Dale shook his head. "I don't remember. They were all upset; you could feel it. The boy next to me kept jumping every time it thundered, and they were talking, very loudly about how exciting it was and how stupid it was to be frightened. From an adult perspective, a group of seven year olds going on and on about how they're not scared, you know what they really mean, but as a kid…?"

"What happened?"

Dale swallowed, shrugging a little. "Nothing. The storm blew itself out and we all went back to sleep."

And it was hard to describe the atmosphere of tension and terror that had been in that dim little room.  

"Nothing happened." Dale said aloud, trying to keep the frustration out of his voice. "Nothing. I bet the others don't even remember it now."

Flynn stroked his hair, half an eye on the growing yellow light outside behind the rain and the tension in Dale's back and shoulders. The storm hadn't even gotten started yet.

"You were seven, and you'd only been at the school a few weeks? Living away from home, new place. It's called an indirect stimuli phobia. You were anxious, you were dealing with a lot of fears and stresses. Any child that age would in the situation you were in. Then along came something you could justifiably focus all that anxiety on."

"I wasn't anything like phobic then." Dale said shortly. Thunder rumbled outside, a little louder, and Flynn felt the jerk, much as Dale tried to control it.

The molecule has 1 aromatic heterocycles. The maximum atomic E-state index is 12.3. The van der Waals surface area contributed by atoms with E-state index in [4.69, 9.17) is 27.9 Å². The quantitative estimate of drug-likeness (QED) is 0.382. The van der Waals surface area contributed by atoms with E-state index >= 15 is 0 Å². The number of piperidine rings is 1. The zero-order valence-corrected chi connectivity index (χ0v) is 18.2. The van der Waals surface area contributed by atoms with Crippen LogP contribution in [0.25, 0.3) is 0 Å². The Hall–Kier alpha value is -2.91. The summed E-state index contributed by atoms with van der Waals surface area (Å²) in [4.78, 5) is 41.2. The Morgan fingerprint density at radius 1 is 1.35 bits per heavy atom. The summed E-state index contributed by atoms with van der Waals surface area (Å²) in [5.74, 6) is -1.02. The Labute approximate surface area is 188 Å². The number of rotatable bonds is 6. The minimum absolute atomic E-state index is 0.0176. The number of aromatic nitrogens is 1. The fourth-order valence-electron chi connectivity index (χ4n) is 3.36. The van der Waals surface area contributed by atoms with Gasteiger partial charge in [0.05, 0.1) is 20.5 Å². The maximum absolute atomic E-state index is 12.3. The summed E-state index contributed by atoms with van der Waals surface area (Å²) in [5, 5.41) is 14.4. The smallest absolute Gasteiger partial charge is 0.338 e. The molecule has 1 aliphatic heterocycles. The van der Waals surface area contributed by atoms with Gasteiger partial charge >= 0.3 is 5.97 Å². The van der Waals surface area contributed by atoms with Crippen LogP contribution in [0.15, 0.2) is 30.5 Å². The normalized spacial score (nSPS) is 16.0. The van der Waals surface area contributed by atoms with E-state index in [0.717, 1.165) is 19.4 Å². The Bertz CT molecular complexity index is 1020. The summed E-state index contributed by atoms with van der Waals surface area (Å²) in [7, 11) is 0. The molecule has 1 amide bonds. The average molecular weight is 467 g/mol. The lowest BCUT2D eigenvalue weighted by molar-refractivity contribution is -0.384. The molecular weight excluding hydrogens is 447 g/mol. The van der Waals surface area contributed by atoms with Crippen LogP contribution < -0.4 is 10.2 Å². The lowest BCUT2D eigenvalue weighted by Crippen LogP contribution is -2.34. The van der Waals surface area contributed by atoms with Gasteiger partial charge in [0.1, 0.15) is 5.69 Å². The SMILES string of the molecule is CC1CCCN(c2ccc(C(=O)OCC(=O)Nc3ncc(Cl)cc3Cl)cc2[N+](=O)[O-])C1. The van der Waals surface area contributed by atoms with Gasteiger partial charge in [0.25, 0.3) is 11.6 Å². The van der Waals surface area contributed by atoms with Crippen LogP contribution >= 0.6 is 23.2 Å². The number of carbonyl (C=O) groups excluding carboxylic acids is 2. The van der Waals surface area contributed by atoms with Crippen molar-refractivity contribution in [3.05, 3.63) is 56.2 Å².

"What were you wearing?"   

As a gambit for distraction, it worked. Dale looked up, eyebrow raised, and Flynn smiled.

"Just humour me."

And go back to the safe description for a minute. Think around the edges of it, kid; you can't force yourself to remember.

"Pyjamas." Dale said dryly. "School issue. Proper striped flannel pyjamas, blue and white, school crest on the pocket, boys for the use of. We all had them. With blue slippers and the blue flaming dressing gowns. Sixty kids, all with identical kit, it was insane. I should think the matron spent about half her career trying to match the right clothes to the right kid, and there was practically a death sentence for being in possession of clothes without a name tag-"

He stopped. Lightning flashed beyond the window, echoed by a sudden increase in the rain. Flynn went on stroking, saying nothing, and a few minutes later Dale said mildly,

"I remember doing it. I stood at Charles' window in New York, and Charles said the board were calling it a breakdown. He was the one who told me I was being sent out here. I stood at the window and I watched the harbour, and I sort of – took a step to the side."